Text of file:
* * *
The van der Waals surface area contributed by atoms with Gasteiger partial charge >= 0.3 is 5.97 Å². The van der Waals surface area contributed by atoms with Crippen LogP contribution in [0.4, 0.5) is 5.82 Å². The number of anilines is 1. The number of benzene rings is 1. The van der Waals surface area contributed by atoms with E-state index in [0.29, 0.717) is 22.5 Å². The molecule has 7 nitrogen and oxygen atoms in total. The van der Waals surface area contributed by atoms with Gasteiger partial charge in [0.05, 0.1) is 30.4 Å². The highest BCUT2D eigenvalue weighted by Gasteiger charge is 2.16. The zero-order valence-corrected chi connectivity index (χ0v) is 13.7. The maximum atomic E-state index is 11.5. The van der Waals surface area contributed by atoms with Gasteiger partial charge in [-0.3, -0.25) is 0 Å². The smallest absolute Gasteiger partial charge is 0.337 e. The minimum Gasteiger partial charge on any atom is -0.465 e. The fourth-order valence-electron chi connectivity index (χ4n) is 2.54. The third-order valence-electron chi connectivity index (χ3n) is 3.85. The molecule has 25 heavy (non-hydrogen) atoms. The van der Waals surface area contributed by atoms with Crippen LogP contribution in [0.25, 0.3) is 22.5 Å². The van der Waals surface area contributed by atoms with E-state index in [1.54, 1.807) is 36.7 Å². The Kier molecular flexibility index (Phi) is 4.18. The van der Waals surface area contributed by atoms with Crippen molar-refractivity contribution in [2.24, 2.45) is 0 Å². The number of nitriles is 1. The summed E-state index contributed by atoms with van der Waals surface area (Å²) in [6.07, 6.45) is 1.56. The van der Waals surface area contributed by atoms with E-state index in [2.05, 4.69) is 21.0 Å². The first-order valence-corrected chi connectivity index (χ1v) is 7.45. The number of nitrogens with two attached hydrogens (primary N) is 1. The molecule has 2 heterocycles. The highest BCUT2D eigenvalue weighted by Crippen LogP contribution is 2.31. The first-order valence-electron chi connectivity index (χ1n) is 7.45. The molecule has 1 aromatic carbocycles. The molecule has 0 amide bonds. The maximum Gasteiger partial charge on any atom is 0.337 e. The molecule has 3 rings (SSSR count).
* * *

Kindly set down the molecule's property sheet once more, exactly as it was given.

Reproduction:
The van der Waals surface area contributed by atoms with Gasteiger partial charge >= 0.3 is 5.97 Å². The van der Waals surface area contributed by atoms with Crippen LogP contribution in [0.4, 0.5) is 5.82 Å². The number of anilines is 1. The number of benzene rings is 1. The van der Waals surface area contributed by atoms with E-state index in [0.29, 0.717) is 22.5 Å². The molecule has 7 nitrogen and oxygen atoms in total. The van der Waals surface area contributed by atoms with Gasteiger partial charge in [0.05, 0.1) is 30.4 Å². The highest BCUT2D eigenvalue weighted by Gasteiger charge is 2.16. The zero-order valence-corrected chi connectivity index (χ0v) is 13.7. The maximum atomic E-state index is 11.5. The van der Waals surface area contributed by atoms with Gasteiger partial charge in [-0.3, -0.25) is 0 Å². The smallest absolute Gasteiger partial charge is 0.337 e. The minimum Gasteiger partial charge on any atom is -0.465 e. The fourth-order valence-electron chi connectivity index (χ4n) is 2.54. The third-order valence-electron chi connectivity index (χ3n) is 3.85. The molecule has 25 heavy (non-hydrogen) atoms. The van der Waals surface area contributed by atoms with Crippen LogP contribution in [0.25, 0.3) is 22.5 Å². The van der Waals surface area contributed by atoms with E-state index in [1.54, 1.807) is 36.7 Å². The Kier molecular flexibility index (Phi) is 4.18. The van der Waals surface area contributed by atoms with Crippen molar-refractivity contribution in [2.24, 2.45) is 0 Å². The number of nitriles is 1. The summed E-state index contributed by atoms with van der Waals surface area (Å²) in [6.07, 6.45) is 1.56. The van der Waals surface area contributed by atoms with E-state index in [2.05, 4.69) is 21.0 Å². The first-order valence-corrected chi connectivity index (χ1v) is 7.45. The number of nitrogens with two attached hydrogens (primary N) is 1. The molecule has 2 heterocycles. The highest BCUT2D eigenvalue weighted by Crippen LogP contribution is 2.31. The first-order valence-electron chi connectivity index (χ1n) is 7.45. The molecule has 1 aromatic carbocycles. The molecule has 0 amide bonds. The maximum Gasteiger partial charge on any atom is 0.337 e. The molecule has 3 rings (SSSR count).